OWE-003 Cold snare polypectomy is safe yet under-utilised: an analysis of 281,194 UK trainee polypectomies

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Multiple techniques exist for the management of colorectal polyps. Recent ESGE guidelines1 have defined an evidence based guide to the optimal technique for removing different sizes of polyps. Previously this decision often depended on an individual operator’s experience and training. We sought to examine current polypectomy practice amongst United Kingdom endoscopy trainees with to these guidelines.


The ESGE polypectomy guideline1 suggests polyps<10 mm should be removed using cold snare polypectomy (CSP) or cold biopsy forceps (CBF) [≤3 mm only], 10–19 mm using endoscopic mucosal resection (EMR) or hot snare polypectomy (HSP) and ≥20 mm using EMR. The JETS database is a prospectively collected record of trainee colonoscopic procedures in the United Kingdom and its use during training is mandatory for accreditation. Data is entered by trainees on their own endoscopic procedures. Adverse events were classified as delayed bleeding or delayed perforation. We retrospectively analysed procedures entered into the JETS database from Jan 2008 to December 2017 for polypectomy technique and compared this to the 2017 ESGE guideline.


2 91 778 polypectomies were performed in 1 76 569 trainee-performed procedures by 3395 trainees over the study period. 10 584 polypectomies were missing data. 2 81 194 polypectomies were analysed.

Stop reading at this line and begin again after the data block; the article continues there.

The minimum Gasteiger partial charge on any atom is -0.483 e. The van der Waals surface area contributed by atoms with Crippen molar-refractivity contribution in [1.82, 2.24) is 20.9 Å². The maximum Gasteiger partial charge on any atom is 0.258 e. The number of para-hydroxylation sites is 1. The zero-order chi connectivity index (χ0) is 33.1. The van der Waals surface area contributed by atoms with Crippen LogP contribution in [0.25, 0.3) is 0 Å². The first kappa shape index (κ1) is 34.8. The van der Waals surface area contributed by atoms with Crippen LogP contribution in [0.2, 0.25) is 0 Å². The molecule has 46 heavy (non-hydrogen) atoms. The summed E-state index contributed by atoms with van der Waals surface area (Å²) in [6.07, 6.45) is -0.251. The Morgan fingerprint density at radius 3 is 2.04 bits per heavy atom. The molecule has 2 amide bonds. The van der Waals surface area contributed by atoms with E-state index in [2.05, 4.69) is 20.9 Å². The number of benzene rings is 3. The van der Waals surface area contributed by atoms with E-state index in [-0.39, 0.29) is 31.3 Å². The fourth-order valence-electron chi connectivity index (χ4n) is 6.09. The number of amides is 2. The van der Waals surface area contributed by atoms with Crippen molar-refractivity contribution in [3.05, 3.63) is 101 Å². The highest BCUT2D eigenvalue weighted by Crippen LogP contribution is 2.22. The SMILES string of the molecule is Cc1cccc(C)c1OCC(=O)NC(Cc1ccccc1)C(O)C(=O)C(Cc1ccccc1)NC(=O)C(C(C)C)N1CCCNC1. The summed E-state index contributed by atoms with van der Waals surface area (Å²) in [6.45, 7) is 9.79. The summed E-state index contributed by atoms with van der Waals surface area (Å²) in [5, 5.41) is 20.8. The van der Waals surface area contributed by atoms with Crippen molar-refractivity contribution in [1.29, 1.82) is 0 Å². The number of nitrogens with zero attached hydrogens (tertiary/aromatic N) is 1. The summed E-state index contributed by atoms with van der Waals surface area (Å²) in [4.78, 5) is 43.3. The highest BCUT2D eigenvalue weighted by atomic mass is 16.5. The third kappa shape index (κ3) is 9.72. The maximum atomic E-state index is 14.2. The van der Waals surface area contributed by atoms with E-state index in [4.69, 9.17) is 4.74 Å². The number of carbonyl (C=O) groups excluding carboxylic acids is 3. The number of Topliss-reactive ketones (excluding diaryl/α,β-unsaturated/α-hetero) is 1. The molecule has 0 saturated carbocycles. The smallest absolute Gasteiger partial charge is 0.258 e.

Of 2 50 783 polyps<10 mm in size removed, 29.5% were performed using CBF, 27.9% by CSP, 25.1% by HSP, 9.5% by HBF, and 8.0% by EMR. Of 26 605 polyps 10–19 mm in size, 55.3% were removed by HSP, 31.0% by EMR and 3.5% by CSP. 8.4% of lesions were biopsied and not removed. Of 3806 polyps≥20 mm in size, 39.4% were removed by EMR, 36.3% by HSP, 1.1% were removed by CSP and 21.9% of these lesions were biopsied and not removed. Overall, adherence to the ESGE guidance was observed in 1 54 948 polypectomies (55.1%). Nurse endoscopists were more adherent (61.7%), versus physicians (57.9%) versus surgeons (44.3%), p<0.001.


Of 219 (0.1%) adverse events reported amongst all polypectomies, 50.8% were amongst HSP, 19.2% EMR, 16.9% CSP and 12.7% after HBF p<0.001. Of 20 delayed perforations (event rate 0.01%), 55% were due to EMR, 30% to HSP and 15% to HBF. No perforations resulted from CSP.


Cold snare polypectomy is under-utilised for diminutive polypectomy, despite its proven safety and efficacy; its use amongst trainees should be promoted in line with ESGE guidance. Trainees are likely to follow the example of their trainers and, as such, this study likely provides an insight into current polypectomy practice in the wider UK endoscopic community. Trainees in the United Kingdom predominantly remove diminutive polyps with extremely low rates of adverse events.

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